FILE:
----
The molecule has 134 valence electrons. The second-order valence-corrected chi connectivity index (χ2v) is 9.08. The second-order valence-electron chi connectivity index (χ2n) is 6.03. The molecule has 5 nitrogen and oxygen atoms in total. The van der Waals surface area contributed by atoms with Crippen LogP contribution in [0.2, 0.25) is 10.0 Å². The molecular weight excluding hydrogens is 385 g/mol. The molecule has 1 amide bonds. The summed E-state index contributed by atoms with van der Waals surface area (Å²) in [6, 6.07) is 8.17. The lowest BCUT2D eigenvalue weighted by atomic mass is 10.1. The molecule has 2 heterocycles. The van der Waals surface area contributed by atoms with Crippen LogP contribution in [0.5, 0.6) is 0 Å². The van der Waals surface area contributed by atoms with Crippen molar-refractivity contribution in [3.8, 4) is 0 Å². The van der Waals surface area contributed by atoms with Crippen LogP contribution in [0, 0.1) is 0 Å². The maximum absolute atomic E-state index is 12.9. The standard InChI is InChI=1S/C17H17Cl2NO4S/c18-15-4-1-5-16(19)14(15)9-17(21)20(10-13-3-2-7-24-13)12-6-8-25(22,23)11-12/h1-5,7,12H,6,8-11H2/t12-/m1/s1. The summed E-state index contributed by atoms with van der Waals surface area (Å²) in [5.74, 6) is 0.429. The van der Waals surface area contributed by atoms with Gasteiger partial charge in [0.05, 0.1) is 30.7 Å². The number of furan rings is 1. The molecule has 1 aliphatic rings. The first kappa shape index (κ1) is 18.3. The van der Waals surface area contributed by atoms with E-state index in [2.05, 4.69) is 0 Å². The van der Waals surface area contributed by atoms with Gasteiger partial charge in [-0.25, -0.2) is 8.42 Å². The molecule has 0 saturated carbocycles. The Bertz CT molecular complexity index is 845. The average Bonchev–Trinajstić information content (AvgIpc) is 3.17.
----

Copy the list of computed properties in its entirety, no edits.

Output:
The molecule has 134 valence electrons. The second-order valence-corrected chi connectivity index (χ2v) is 9.08. The second-order valence-electron chi connectivity index (χ2n) is 6.03. The molecule has 5 nitrogen and oxygen atoms in total. The van der Waals surface area contributed by atoms with Crippen LogP contribution in [0.2, 0.25) is 10.0 Å². The molecular weight excluding hydrogens is 385 g/mol. The molecule has 1 amide bonds. The summed E-state index contributed by atoms with van der Waals surface area (Å²) in [6, 6.07) is 8.17. The lowest BCUT2D eigenvalue weighted by atomic mass is 10.1. The molecule has 2 heterocycles. The van der Waals surface area contributed by atoms with Crippen LogP contribution in [0.5, 0.6) is 0 Å². The van der Waals surface area contributed by atoms with Crippen molar-refractivity contribution in [3.8, 4) is 0 Å². The van der Waals surface area contributed by atoms with Crippen LogP contribution in [0, 0.1) is 0 Å². The maximum absolute atomic E-state index is 12.9. The standard InChI is InChI=1S/C17H17Cl2NO4S/c18-15-4-1-5-16(19)14(15)9-17(21)20(10-13-3-2-7-24-13)12-6-8-25(22,23)11-12/h1-5,7,12H,6,8-11H2/t12-/m1/s1. The summed E-state index contributed by atoms with van der Waals surface area (Å²) in [5.74, 6) is 0.429. The van der Waals surface area contributed by atoms with Gasteiger partial charge in [0.05, 0.1) is 30.7 Å². The number of furan rings is 1. The molecule has 1 aliphatic rings. The first kappa shape index (κ1) is 18.3. The van der Waals surface area contributed by atoms with E-state index in [2.05, 4.69) is 0 Å². The van der Waals surface area contributed by atoms with Gasteiger partial charge in [-0.25, -0.2) is 8.42 Å². The molecule has 0 saturated carbocycles. The Bertz CT molecular complexity index is 845. The average Bonchev–Trinajstić information content (AvgIpc) is 3.17.